actual relationship with the Hurriyat is. The nation has been kept in the dark for too long on this count. Fourth, the release of detainees from various agitations should be subject to assurances of good behaviour. Law and order is a state subject, no doubt, but when the situation becomes a problem of public order, the Centre will have to step in.
Fifth, conceptually, there is a need to reach out with a change of stance. The army must be seen to be reaching out and acting as a harbinger of peace. Its presence gives it the scope to do so. It should not be hamstrung by criticism of its involvement in the civilian domain, because there is no agency that can carry the new message forward as passionately as the army. Fifth, AFSPA as an issue must not be allowed to dominate the narrative. Its continuance is necessary until a new legal instrument is drawn up.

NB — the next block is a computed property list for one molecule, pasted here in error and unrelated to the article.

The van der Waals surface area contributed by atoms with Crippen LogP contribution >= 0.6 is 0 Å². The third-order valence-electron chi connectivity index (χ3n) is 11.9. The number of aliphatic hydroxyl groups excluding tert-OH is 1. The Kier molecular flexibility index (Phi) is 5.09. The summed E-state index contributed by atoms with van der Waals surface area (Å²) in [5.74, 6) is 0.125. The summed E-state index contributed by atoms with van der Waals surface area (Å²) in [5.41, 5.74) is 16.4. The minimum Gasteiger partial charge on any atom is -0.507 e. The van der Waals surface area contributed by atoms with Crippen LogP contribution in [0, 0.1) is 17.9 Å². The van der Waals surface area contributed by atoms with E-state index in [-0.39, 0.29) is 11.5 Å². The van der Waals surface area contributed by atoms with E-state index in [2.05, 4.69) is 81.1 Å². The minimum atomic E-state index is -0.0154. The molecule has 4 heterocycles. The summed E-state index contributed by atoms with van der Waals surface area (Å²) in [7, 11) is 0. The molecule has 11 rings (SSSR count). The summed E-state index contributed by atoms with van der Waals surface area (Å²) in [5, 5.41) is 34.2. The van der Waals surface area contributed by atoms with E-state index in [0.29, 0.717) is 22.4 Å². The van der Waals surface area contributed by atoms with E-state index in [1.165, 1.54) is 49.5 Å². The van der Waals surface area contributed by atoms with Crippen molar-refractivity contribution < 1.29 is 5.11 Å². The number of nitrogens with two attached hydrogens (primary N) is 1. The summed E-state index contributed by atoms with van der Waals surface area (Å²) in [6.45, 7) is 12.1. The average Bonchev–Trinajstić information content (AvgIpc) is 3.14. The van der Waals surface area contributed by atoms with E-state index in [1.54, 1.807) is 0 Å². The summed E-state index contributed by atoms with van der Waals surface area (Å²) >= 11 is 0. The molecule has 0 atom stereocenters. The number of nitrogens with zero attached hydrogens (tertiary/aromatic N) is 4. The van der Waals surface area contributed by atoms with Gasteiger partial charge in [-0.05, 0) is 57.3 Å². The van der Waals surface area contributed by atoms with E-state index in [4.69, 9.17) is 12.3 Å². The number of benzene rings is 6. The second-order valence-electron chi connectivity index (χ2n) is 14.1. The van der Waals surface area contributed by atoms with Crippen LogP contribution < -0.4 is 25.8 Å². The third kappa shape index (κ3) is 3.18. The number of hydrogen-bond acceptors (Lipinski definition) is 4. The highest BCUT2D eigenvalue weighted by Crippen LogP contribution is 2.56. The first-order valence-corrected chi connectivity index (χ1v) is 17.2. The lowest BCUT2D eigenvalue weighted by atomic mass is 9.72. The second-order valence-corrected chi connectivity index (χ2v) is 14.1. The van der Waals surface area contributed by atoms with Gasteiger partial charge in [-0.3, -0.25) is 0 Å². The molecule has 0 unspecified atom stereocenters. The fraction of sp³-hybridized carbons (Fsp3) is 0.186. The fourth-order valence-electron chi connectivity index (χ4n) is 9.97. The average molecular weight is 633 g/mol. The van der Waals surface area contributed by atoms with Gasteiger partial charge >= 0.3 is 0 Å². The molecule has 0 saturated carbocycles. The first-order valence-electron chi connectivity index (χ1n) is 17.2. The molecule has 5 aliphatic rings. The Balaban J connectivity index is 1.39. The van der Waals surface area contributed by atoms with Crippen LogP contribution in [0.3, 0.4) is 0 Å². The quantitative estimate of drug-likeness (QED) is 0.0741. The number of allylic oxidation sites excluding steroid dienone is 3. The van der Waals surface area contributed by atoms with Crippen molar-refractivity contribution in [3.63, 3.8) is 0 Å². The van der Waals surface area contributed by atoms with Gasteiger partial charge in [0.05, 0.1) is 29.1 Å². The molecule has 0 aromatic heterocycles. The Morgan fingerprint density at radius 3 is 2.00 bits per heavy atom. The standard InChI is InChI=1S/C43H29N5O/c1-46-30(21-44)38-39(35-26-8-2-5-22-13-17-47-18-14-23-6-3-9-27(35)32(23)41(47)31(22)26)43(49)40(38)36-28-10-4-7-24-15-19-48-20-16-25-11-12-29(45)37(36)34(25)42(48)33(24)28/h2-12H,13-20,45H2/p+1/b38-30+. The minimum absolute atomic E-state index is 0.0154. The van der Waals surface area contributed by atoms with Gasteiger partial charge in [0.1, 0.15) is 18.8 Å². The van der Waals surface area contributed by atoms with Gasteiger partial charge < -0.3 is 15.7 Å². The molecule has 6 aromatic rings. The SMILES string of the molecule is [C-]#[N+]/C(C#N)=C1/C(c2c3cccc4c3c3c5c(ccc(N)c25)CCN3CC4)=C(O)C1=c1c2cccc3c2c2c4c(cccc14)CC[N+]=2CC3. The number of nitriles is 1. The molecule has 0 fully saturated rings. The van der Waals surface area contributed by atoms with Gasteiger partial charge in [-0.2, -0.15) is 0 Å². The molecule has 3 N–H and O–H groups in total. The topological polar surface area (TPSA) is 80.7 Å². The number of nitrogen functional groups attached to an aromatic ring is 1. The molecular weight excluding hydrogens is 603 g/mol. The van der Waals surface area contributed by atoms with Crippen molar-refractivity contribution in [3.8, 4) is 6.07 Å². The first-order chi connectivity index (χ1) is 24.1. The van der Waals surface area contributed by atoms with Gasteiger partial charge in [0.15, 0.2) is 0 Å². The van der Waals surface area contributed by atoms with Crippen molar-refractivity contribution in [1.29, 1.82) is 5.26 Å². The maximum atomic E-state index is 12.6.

Last, an entirely new package must be developed for the youth of the state, in consultation with them. Previous special allocations need to be accounted and the balance outlay merged for fresh initiatives.
Handling the Line of Control remains the army’s responsibility. No hiccups must be accepted, or mistakes condoned. Let’s not get carried away at this stage with the undoable. Converting the LoC into an international border and creating soft borders are steps to be taken once we are confident we can handle J&K emotionally. Strengthening the institutions that deal with India’s oldest security problem, at the Centre and in the state, is essential to finding peaceful solutions to the issue.
The writer is a recently-retired lieutenant general and former general officer commanding of the Srinagar-based 15 Corps and with the research teams of Vivekanand International Foundation and Delhi Policy Group.
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